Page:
Pentecost Sunday: Gifts of the Human Spirit

This sermon was delivered via Zoom with Community Unitarian Universalist Church in Pasco, WA on 5/31/2020.

Good morning Community Unitarian Universalist Church and thank you for inviting me to share in word and worship with you all. I say these words with the spirit in which they were written: in the spirit of life and love. Siblings, today Christian churches throughout the world are celebrating Pentecost Sunday. And as Unitarian Universalism emerges out of the Christian tradition, we too share in this day that marks the closing of the Easter Season. A season focused on rebirth, renewal, and hope. Which have been difficult to hold onto over the last three months. As scenes of anger, hurt, rage and pain play out across our country, I am called back to our siblings of the first century.

Translated from the Greek Pentekoste, meaning “fiftieth,” Pentecost became a Christian celebration 50 days after Easter Sunday. Derived from its Hebrew roots marking the “Feast of Weeks,” fifty days after Passover, Shavout is a day of remembrance of Yahweh gifting the Torah to Moses. Both feasts mark how a Holy Spirit of Life and Love inspired humanity into new ways of being as their worlds seemed to crumble beneath them.

As we heard in the story for all ages, Pentecost is a retelling of how the Holy Spirit granted the disciples and friends of Jesus of Nazareth with remarkable gifts: of language, interpretation, understanding and communication. All necessary gifts for compassion and empathy, helping bring an emerging religious tradition into the world; one with a focus on love of God and love of neighbor. A beginning that was marked with hiding in isolation after the state execution of the disciple’s teacher and friend. For centuries Christian communities would have to gather in small groups; huddled in their homes, afraid to go out in public.

Millennia later we too find ourselves hunkered down in isolation, wondering what the future may bring, and not knowing when an end to the hiding will come. These times are heavy not just with COVID and a failing economy, but reminders of the price of oppression on communities of the margins, with the murders of Ahmaud Arbery, Breonna Taylor and George Floyd. Amid the tumult of our world, we need powerful spiritual gifts more than ever. And like the Apostles of the first century, who were also afraid for their lives, we Unitarian Universalists have holy gifts to face crisis and oppression with a gospel of love and justice. In these difficult times I wonder; what gifts of the human spirit are emerging for you?

As a chaplain working at the VA and Harborview medical center, patients and clinicians have been asking me “Why is this happening?” and “Where is God?” I recall holding the hand of a COVID patient gasping for air from a ventilator, and a nurse asking, “When will this end?” They are looking for answers that our current systems fail to give. In fact, it is because our systems are failing that we find ourselves grasping for meaning and security. The answer I give to these existential and theological questions is a reframing: “How are you getting through this?”, “How is God showing up for you right now?” and “What hope are you holding on to?”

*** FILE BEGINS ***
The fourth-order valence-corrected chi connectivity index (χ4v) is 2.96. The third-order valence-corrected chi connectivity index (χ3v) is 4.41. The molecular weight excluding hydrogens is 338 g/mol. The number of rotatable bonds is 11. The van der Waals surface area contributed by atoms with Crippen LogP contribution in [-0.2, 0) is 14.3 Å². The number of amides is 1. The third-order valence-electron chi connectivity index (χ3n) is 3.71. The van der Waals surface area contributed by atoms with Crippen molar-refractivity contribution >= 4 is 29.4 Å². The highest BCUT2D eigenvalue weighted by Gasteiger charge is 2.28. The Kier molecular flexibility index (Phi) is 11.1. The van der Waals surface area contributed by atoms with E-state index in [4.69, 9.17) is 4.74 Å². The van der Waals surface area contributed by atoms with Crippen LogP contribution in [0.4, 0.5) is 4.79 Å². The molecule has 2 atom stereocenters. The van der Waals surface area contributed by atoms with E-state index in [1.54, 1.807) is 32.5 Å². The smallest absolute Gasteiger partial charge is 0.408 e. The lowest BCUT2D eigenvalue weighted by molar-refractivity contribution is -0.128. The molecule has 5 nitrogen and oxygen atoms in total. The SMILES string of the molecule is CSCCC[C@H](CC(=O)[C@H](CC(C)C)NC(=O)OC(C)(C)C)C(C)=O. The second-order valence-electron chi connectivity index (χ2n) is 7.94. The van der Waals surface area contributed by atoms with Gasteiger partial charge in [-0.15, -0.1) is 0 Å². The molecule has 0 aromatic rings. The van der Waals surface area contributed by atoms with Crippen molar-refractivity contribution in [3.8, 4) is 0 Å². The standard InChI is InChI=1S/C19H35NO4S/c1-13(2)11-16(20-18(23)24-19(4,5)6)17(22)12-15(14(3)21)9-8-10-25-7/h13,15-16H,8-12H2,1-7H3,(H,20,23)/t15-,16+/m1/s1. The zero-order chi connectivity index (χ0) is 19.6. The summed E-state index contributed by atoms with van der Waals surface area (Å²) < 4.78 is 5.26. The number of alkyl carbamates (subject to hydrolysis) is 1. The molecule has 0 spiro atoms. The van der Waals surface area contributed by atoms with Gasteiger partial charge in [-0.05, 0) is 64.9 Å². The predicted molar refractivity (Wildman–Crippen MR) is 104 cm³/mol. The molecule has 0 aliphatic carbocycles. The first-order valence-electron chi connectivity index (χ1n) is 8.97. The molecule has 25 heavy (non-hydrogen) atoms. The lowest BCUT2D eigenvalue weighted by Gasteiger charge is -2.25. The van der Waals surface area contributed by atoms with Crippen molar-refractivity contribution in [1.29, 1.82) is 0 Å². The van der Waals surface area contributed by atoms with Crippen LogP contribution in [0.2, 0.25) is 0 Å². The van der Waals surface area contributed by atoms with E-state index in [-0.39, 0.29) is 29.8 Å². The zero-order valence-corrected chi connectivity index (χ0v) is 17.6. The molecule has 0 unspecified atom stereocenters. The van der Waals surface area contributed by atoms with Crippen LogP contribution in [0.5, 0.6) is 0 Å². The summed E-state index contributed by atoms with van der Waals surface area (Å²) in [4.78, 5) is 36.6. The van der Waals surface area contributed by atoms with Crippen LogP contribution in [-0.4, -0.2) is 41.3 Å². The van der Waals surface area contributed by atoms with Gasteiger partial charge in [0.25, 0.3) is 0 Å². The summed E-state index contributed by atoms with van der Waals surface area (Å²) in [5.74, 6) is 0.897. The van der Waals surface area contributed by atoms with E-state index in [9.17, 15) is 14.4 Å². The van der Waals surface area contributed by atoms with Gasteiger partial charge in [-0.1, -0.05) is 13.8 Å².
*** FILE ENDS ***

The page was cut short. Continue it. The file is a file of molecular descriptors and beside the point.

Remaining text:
We know that when fear and anxiety rise, and human beings feel unsafe, we can react with fight, flight, or freeze. A gift from our primordial origins to help us survive. And we are no longer in caves against a frightening and unknowable universe. We know we are not our fear. We are human beings experiencing fear. We have a choice in how to respond. Which I believe is a gift of the Human Spirit.

The question of “What did I do to deserve this?” becomes “What will I do with this?” Which allows all our emotions, like Rumi wrote, to be guests in the house of our being, giving us access to new ways of responding and learning. There is nothing wrong with your sadness. Or pain. Or anger. They are gifts of your being asking to be noticed. Today, my heart is broken and I am scared, for myself, my partner and my son. How might I choose life and love today? Courage is not the absence of fear. Courage is choosing to act even while experiencing fear. However, the gift of agency is not enough.

Holocaust survivor and neurologist Viktor Frankl noticed that in the concentration camp, he could predict who would give in to despair based on the person’s capacity for resiliency. Resiliency being “the ability to recover quickly from crisis and trauma.” He found that lack of meaning in crisis could create an “existential vacuum” which then devastates a human experiencing extreme stress and despair.

Siblings, what grounds you in this moment? For some, it is the belief in a loving and powerful God. For others, it is the human will to live and flourish. For myself, I refuse to live in a universe or society devoid of love or justice. I may not be able to find a quark of compassion or an atom of empathy; that does not mean I cannot imagine these qualities into being. Therefore, another gift of the Human Spirit is our capacity for creativity – being able to make our hopes and dreams a reality. Not only can we choose powerful love, but we can also manifest it where it does not seem to exist.

Which points to the human ability to hold multiple truths at one time. I can be both heartbroken and hopeful. Our faith tradition is rooted in an ethos of “both/and” rather than “either/or.” A good example of this is through the research of sociologist Brené Brown. Her data reveals there is an intimate connection between the ability to be psychospiritually strong and our capacity to be vulnerable. She defines vulnerability as “experiencing uncertainty, risk and emotional exposure” and that is it the source of courage, love, empathy and belonging.

In this time of uncertainty, can we choose vulnerability? It seems counterintuitive. When under assault we want to build our walls and raise our drawbridges to protect us from suffering. However, as we know, walls only serve to disconnect us from one another. As Pink Floyd sang: “All alone, or in two’s, The ones who really love you, Walk up and down outside the wall. Some hand in hand and some gathered together in bands. The bleeding hearts and artists make their stand. And when they’ve given you their all some stagger and fall, after all it’s not easy banging your heart against some mad bugger’s wall.”